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Problem with the clock

By mattw ·
I have a user who's clock at the bottom right of his screen gkeeps falling behind. I have tried installing Tardis and configuring, and disabling the Energy Saver mode, but the problem keeps happening. Any suggestions?

Thanks,
Matt

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Problem with the clock

by Kevin Reetz In reply to Problem with the clock

Is it a new PC? What about the battery? That would be my first choice.

Good luck!

Kevin

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Have seen this before

by SheilaU In reply to Problem with the clock

We have had same issue - try going into Control Panel and going into Regional settings. Go to Time tab, and make sure time style is set to hh:mm:ss:tt - that seems to correct the issue. Good luck!!

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Reply

by mattw In reply to Have seen this before

Hi ~

Thanks for the insight, although what does the :tt stand for?

Thanks,
Matt

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Determines AM or PM

by SheilaU In reply to Reply

According to the help in that function, the :tt dictates AM or PM, so the clock does not just read 9:41, it reads 9:41 PM. Hope that helps!!

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CMOS Battery

by toltec58 In reply to Have seen this before

yup, I'd check the battery.

G Luck!

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Battery problem

by alex In reply to Problem with the clock

I have had that problem before and it has been the battery is starting to fail. Even in a newr PC I have seen some bad batteries. I agree you should start there.

Alex

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Hate to even say this one...

by Brian Lusk In reply to Problem with the clock

First off, try all the hardware items listed in previous posts first. You might also check to see if the latest MS Windows patches might fix it up as well. If you can't replace the failing hardware, you might just create a login script for the computers that have the problem, and use the NET TIME command to synchronize with a server on the network.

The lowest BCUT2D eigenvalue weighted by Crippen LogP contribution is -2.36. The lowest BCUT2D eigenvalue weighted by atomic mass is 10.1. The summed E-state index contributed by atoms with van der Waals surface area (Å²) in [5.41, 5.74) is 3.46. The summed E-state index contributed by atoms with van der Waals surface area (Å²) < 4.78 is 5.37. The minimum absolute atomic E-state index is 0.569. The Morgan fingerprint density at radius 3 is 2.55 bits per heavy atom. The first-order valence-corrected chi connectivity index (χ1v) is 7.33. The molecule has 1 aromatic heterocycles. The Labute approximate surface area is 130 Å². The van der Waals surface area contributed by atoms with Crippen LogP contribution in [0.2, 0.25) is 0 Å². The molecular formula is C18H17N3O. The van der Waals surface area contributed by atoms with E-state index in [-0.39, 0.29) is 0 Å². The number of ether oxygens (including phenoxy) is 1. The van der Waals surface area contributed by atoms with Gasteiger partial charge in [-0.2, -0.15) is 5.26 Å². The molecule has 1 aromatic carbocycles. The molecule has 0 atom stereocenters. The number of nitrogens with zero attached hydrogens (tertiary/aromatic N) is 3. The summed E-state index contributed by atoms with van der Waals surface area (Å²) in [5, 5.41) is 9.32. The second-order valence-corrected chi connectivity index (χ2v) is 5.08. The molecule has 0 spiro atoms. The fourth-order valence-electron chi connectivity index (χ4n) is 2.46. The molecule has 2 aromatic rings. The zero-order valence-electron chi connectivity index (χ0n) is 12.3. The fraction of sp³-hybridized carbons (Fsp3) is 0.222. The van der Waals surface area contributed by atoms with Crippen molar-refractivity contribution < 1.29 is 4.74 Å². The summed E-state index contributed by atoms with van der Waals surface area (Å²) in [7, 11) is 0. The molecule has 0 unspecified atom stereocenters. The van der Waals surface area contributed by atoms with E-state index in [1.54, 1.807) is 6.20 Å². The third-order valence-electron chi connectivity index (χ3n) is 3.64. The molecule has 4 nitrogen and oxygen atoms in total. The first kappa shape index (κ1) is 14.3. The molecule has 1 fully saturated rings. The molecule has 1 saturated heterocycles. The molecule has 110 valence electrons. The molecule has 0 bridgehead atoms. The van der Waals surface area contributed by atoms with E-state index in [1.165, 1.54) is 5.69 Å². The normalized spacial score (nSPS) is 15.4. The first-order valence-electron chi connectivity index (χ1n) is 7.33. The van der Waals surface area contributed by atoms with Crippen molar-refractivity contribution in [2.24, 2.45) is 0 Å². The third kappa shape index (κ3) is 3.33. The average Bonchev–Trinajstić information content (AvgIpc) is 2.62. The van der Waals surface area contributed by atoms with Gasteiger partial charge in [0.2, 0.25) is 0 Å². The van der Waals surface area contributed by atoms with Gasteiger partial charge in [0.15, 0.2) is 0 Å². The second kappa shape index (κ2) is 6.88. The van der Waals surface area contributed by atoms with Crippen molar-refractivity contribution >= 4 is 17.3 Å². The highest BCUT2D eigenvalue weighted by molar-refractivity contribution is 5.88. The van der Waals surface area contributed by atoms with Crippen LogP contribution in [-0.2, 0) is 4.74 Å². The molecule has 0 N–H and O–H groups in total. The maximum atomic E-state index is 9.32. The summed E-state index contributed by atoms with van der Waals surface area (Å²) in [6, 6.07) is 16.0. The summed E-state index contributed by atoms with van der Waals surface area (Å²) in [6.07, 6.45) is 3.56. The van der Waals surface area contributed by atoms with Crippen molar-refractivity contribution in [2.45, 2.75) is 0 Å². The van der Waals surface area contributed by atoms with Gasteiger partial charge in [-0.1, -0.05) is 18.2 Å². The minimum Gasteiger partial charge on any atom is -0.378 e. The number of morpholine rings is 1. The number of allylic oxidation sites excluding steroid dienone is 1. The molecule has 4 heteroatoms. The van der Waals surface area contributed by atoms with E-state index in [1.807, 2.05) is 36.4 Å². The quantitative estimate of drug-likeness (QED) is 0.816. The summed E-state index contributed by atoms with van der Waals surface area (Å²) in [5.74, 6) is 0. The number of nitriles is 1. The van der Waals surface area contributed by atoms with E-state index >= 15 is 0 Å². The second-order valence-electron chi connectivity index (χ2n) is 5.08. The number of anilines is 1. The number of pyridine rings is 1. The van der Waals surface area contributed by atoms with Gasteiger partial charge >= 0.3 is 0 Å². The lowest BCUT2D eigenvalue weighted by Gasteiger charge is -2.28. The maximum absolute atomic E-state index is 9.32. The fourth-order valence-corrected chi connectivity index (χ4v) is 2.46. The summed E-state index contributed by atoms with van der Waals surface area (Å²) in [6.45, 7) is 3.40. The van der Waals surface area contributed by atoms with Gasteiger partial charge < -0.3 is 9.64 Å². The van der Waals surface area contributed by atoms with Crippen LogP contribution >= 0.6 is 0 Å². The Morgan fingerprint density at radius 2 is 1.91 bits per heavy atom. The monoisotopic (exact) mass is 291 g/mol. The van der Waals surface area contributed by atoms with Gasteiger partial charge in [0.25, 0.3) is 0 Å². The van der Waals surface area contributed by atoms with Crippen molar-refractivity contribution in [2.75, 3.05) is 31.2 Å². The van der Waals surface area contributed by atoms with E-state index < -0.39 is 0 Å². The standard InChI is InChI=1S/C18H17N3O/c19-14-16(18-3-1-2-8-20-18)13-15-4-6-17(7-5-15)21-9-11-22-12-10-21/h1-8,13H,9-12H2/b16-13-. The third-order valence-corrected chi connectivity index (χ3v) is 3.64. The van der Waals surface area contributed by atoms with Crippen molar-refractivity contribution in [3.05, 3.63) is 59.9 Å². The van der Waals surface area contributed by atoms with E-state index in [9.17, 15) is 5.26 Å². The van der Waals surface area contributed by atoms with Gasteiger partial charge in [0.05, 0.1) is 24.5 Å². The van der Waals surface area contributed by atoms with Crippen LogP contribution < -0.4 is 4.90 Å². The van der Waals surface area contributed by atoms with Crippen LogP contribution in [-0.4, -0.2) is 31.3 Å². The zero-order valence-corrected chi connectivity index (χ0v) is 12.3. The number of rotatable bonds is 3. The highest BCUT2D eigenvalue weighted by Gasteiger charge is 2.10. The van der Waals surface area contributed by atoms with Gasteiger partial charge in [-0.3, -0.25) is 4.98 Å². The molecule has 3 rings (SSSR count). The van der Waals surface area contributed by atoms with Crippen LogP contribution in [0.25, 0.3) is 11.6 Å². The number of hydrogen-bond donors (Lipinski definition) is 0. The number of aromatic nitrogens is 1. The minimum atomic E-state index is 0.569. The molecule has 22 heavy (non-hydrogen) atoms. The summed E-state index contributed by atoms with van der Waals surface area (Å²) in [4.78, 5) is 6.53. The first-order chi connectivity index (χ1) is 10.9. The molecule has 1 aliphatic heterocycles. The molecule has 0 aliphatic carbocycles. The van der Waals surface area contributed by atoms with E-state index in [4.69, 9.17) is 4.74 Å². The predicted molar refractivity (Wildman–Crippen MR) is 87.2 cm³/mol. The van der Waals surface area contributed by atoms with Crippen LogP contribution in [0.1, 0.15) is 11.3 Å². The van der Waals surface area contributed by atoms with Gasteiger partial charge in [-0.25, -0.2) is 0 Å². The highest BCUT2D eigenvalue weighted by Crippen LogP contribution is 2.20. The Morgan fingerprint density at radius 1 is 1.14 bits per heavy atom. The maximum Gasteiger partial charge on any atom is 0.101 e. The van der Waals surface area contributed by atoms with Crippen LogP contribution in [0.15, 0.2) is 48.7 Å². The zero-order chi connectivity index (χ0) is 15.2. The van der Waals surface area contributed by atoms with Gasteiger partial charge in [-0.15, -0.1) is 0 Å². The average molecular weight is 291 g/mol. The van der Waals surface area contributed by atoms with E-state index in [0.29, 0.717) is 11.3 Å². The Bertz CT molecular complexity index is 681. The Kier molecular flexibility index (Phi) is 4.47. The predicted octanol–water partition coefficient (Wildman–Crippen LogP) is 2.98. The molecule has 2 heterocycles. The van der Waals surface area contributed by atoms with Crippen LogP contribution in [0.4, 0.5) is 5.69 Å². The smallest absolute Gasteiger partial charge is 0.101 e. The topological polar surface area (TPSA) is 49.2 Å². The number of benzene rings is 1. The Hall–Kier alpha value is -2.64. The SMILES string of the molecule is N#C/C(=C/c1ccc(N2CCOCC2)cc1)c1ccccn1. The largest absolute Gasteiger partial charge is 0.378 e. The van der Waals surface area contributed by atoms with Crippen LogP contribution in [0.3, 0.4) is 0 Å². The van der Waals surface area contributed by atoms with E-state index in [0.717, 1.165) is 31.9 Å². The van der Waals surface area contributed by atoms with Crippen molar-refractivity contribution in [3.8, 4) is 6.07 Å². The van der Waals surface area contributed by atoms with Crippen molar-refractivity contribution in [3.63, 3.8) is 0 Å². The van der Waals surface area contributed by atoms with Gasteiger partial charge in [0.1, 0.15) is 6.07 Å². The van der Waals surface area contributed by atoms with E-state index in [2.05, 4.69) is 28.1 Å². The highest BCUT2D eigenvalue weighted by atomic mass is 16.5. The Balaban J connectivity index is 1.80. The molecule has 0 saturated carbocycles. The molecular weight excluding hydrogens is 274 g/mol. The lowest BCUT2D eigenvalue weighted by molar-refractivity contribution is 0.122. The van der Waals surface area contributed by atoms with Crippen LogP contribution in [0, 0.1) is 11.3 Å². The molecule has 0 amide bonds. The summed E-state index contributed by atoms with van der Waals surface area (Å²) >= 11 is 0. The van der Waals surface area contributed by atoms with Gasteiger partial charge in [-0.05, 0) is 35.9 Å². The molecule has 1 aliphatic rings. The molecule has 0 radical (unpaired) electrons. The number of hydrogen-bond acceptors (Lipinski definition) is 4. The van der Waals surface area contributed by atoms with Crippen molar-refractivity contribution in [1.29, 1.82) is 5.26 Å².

Now, on to this: I hate to even mention this one, because I am not convinced that this problem even exists.

I read an article some time back about a problem with computer clocks in the year 2000. According to the article, the extra time required to calculate the 4 digit year caused a slow-down in the clock of the computer.

Personally, my response is "Yeah Right", but I thought it would be interesting to bring up.

Brian Lusk

P.S. Mention of this is in NO WAY a personal endorsement of the supposed problem, but is merely an interesting tidbit I ran across. My personal feelings is that this "problem" is a purely theoretical one that has little or no basis in fact. I recommend that, should you desire to persue it further, you research the web and find it, since that is how I found it.

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Check time on Server!

by rzan In reply to Hate to even say this one ...

I have this problem at home. Since I am running a home network, I have seen the clock on my Win98 machine drift off by 15 minutes or so. After some carefull investigation, I notices that the time on my server was off by that much. Don't forget that when you are on a network, the time on your machine is set by the server. If the clock on the server is off, then the whole network will synchronize the wrong time with the server. The server doesn't care what time it is, as long as everyone hasthe same time displayed.

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I was thinking of something else...

by Brian Lusk In reply to Check time on Server!

I was actually thinking of a company server, but in reality PC time doesn't synchronize with the server unless you actually issue a command to do so (at least on Windows-based networks).

I have machines at work that are as much as one or two hours off, and I have to manually reset the time (about once every year, that is). I use the time synchronization with a server when I can't go ahead and replace the affected hardware.

Brian Lusk

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clock slow down

by rlepage In reply to Hate to even say this one ...

The y2k clock issue was not that the clock slowed down but that the time in the clock buffer wasn't valid when it was read. If the chip was single buffered it was possible to read the time frome the buffer before it was completely loaded. The chipdesigners cheated and set the valid flag before the buffer was loaded as there was plenty of time to load the buffer before it was read again. Then cpu speeds increased and this time window was no longer there. Double buffered chips do not have this problem, there is always a valid buffer to read. The problem shows up mostly on machines that are power cycled frequently. The system reads the time from CMOS on startup and then free runs until it is booted again.

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